Archive for the ‘physics’ category: Page 274

Apr 23, 2013

Consequences of a Globally Constant c – A Public Brainstorming

Posted by in category: physics

As long as a recently published proof (European Scientific Journal March 2013 edition vol.9, No.9 ISSN: 1857–7881(Print) e-ISSN 1857–7431) remains unchallenged by the scientific community, this question is not only scientifically sound but also maximally important.

It would be great if this uncommon call for scientific assistance by imaginative readers across the world would find the resonance it deserves . Einstein would be delighted.

Apr 17, 2013

Need for a New Theory on Gravity

Posted by in categories: defense, engineering, fun, general relativity, particle physics, physics, scientific freedom, space

I had a great time at APS 2013 held April 13 — 16, 2013. I presented my paper “Empirical Evidence Suggest A Different Gravitational Theory” in track T10, Tuesday afternoon. A copy of the slides is available at this link.…45;15).pdf

Have fun.


Benjamin T Solomon is the author of the 12-year study An Introduction to Gravity Modification

Mar 31, 2013

American Physical Society (APS) Conference in Denver

Posted by in categories: cosmology, defense, education, engineering, events, general relativity, nuclear energy, particle physics, philosophy, physics, policy, scientific freedom, space, supercomputing

The APS April Meeting 2013, Vol. 58 #4 will be held Saturday–Tuesday, April 13–16, 2013; Denver, Colorado.

I am very pleased to announce that my abstract was accepted and I will be presenting “Empirical Evidence Suggest A Need For A Different Gravitational Theory” at this prestigious conference.

For those of you who can make it to Denver, April 13–16, and are interested in alternative gravitational theories, lets meet up.

I am especially interested in physicists and engineers who have the funding to test gravity modification technologies, proposed in my book An Introduction to Gravity Modification.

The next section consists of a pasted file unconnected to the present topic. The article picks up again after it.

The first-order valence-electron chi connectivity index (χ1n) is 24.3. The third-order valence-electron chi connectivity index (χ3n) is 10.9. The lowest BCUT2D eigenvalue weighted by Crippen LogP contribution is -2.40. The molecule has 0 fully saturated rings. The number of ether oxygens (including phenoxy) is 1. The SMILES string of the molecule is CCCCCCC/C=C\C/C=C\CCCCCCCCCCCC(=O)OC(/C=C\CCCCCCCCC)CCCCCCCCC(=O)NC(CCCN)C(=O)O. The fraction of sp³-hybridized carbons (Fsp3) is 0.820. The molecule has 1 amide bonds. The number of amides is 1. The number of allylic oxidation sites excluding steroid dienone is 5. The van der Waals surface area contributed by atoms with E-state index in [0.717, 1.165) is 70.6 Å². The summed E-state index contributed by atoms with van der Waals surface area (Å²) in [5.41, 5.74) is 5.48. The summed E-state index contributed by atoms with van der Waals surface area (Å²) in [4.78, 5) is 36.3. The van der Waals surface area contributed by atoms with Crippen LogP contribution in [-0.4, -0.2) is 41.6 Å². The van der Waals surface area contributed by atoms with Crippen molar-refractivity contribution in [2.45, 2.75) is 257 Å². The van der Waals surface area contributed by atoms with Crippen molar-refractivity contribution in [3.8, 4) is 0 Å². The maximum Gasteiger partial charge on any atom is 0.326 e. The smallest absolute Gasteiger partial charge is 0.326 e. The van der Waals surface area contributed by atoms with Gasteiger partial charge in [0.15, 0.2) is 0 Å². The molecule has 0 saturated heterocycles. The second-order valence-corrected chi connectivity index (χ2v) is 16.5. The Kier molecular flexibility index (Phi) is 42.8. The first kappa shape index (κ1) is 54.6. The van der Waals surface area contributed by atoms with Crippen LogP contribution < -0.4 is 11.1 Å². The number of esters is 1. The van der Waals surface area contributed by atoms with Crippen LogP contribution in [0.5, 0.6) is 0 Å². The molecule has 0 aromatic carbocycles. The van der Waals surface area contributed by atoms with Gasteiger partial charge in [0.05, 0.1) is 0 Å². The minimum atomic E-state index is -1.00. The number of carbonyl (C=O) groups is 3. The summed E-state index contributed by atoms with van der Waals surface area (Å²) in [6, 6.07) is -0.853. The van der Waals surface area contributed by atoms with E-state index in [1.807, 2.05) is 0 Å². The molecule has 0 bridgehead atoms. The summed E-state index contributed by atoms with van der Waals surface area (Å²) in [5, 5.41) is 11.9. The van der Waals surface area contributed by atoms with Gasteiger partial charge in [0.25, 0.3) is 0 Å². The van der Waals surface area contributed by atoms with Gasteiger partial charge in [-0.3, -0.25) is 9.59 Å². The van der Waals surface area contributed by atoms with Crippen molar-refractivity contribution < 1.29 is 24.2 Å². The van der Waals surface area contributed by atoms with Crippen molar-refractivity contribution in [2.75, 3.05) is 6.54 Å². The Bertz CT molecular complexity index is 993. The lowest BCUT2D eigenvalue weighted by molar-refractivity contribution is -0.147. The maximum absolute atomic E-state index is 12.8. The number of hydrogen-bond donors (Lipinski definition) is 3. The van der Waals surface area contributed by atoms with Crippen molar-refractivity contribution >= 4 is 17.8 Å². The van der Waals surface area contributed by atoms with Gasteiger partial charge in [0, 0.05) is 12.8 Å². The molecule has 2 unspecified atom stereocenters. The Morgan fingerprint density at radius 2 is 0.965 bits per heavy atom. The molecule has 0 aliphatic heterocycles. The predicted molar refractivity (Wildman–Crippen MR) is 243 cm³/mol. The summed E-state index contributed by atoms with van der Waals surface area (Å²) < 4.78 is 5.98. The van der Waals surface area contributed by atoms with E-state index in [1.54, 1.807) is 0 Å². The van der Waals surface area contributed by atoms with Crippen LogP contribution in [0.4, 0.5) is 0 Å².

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Mar 22, 2013

Brian Greene, String Theory & the Gamow Memorial Lectures

Posted by in categories: business, education, particle physics, physics, policy, space

The University of Colorado Boulder holds its annual Gamow Memorial Lecture around this time of the year. This year, Feb 26, 2013, Brian Greene gave the lecture, on multiverses.

His talk was very good. He explained why there are 10500 possible variations to possible universes, and ours was just one of many possible universes, thus the term multiverse.

How interesting. This is an extension of the idea that the Earth or the Sun not being at the center of our Universe.

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Mar 19, 2013

Ten Commandments of Space

Posted by in categories: asteroid/comet impacts, biological, biotech/medical, cosmology, defense, education, engineering, ethics, events, evolution, existential risks, futurism, geopolitics, habitats, homo sapiens, human trajectories, life extension, lifeboat, military, neuroscience, nuclear energy, nuclear weapons, particle physics, philosophy, physics, policy, robotics/AI, singularity, space, supercomputing, sustainability, transparency